(OK, quick poll: when was the last time you heard the word “innovation” used in the context of derivatives and you didn’t flinch?)


PrimeX – What do you do then if new deals are not forthcoming and the old deals have blown up in your face? The answer is, you go back and make indices out of old deals that you didn’t bother making synthetic products out of the first time! It helps if they haven’t completely blown up.

Among the mortgage securitisations that are still breathing, there are some agency RMBS (more on those later) and non-agency securities that reference prime mortgages.

Out of the non-agency primes, there are two major classes – one that ultimately references hybrid adjustable rate mortgages (ARMs) and another that references fixed rate mortgages. To be included in the indices, mortgage pools for the first type require a weighted-average FICO score of above 730 and the later a score above 735. The deals referenced were put together between 2005 and 2007, but here’s how the indices referencing those deals have performed more recently:

It’s that more recent dip that’s getting everyone worked up. And given the deteriorating fundamentals highlighted in the Fitch report, it shouldn’t be terribly surprising.

To the heart of the matter though – how big is the market for this stuff anyway? At the end of last week, all four indices together had $10.9bn gross notional outstanding, a net figure of $4.0bn and a total of just 711 contracts. Leaving FT Alphaville to wonder if you should even cough in the general direction of these. A year ago, the amounts were $6.7bn gross, $3.4bn net, and 444 contracts.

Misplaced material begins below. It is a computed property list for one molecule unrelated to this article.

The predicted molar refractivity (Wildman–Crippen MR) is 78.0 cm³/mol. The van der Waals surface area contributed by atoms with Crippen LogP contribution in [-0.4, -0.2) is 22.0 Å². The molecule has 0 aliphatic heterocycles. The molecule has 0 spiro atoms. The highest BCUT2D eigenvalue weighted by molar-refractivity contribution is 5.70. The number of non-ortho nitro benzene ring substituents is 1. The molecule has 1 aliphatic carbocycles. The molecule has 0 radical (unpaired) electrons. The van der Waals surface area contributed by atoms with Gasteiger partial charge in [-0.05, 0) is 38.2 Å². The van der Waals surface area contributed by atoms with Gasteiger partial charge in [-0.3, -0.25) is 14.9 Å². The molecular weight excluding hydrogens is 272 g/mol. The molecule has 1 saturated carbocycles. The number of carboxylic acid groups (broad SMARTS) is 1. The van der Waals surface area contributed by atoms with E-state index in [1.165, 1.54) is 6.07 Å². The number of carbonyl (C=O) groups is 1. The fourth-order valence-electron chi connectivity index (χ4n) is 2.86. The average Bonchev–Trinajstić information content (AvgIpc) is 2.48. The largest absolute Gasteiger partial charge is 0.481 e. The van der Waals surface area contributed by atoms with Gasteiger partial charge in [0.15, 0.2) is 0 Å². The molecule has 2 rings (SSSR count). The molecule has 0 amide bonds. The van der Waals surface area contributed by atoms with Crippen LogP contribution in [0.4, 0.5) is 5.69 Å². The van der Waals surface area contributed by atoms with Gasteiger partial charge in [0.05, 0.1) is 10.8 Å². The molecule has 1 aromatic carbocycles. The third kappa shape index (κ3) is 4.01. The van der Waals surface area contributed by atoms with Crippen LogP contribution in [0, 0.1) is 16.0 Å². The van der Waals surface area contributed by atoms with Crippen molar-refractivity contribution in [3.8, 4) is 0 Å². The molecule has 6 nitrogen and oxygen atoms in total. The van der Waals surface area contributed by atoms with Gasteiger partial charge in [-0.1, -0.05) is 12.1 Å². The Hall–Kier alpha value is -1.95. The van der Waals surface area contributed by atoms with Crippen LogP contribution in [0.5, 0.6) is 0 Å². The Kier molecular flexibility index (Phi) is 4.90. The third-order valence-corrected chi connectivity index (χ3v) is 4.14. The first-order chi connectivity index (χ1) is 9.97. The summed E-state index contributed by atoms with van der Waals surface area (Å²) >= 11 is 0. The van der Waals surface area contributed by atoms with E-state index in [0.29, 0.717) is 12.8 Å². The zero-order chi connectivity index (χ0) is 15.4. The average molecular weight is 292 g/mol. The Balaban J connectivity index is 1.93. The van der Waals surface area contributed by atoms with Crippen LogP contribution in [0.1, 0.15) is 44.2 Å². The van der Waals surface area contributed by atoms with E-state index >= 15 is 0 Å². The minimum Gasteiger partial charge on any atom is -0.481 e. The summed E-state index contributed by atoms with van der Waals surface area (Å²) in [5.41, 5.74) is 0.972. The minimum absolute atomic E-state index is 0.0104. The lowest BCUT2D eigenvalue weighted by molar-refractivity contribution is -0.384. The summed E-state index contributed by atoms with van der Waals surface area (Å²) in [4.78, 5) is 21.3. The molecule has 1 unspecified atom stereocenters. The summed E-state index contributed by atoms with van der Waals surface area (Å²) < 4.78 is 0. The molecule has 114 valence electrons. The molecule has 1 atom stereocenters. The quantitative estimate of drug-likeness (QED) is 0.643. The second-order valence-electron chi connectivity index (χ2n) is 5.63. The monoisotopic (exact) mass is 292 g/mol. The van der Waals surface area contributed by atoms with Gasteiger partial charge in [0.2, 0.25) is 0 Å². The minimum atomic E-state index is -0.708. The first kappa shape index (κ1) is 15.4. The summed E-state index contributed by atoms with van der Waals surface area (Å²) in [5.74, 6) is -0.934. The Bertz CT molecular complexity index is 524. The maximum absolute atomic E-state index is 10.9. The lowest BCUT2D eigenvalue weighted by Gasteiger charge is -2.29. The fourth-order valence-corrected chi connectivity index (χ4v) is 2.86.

Amazing how adding a bit of volume data changes things, isn’t it?


MBX, IOS, PO (don’t go there) – these indices reference various bits of agency securities issued in 2008 and 2009, were launched over the course of 2010, and they get even more complicated in terms of flows of payments. This diagramme for the MBX helpfully makes it look a lot more simple than it actually is:


By now, you are probably wondering how much volume there is on these indices, versus ABX versus PrimeX. Well…

ABX – $84bn gross; $20bn net; 2,976 contracts
MBX/IOS/PO – $135bn; $36bn; 4,472 contracts
PrimeX – $11bn gross; $4bn net; 711 contracts

For the purposes of comparison, some more familiar single-name CDS…

Italy – $310bn gross; $22bn net; 9,830 contracts
China – $55bn gross; $8bn net; 5,820 contracts
Denmark – $20bn gross; $3bn net; 1,992 contracts


Before being dismissive of PrimeX though, we need to look at activity. After all, the indices do seem to be responding to fundamentals even if there are relatively few contracts outstanding.

Last week there were 28 trades involving a gross notional of $170m. The week before last, there were 57 trades involving a notional of $550m. And the week before, just 9 with a notional of $155m. That is one inactive canary, coal-mine or no.

That said, these are seriously operationally-involved indices because of how the payments work, so even with the low volume, they might, just might still be a reasonable indicator. Just don’t take your scepticism hat off.

Not that we think you ever would, of course…

Related link:
PrimeX – The Time For The Next “Subprime Trade” Has Come – Zero Hedge
Trade Information Warehouse – DTCC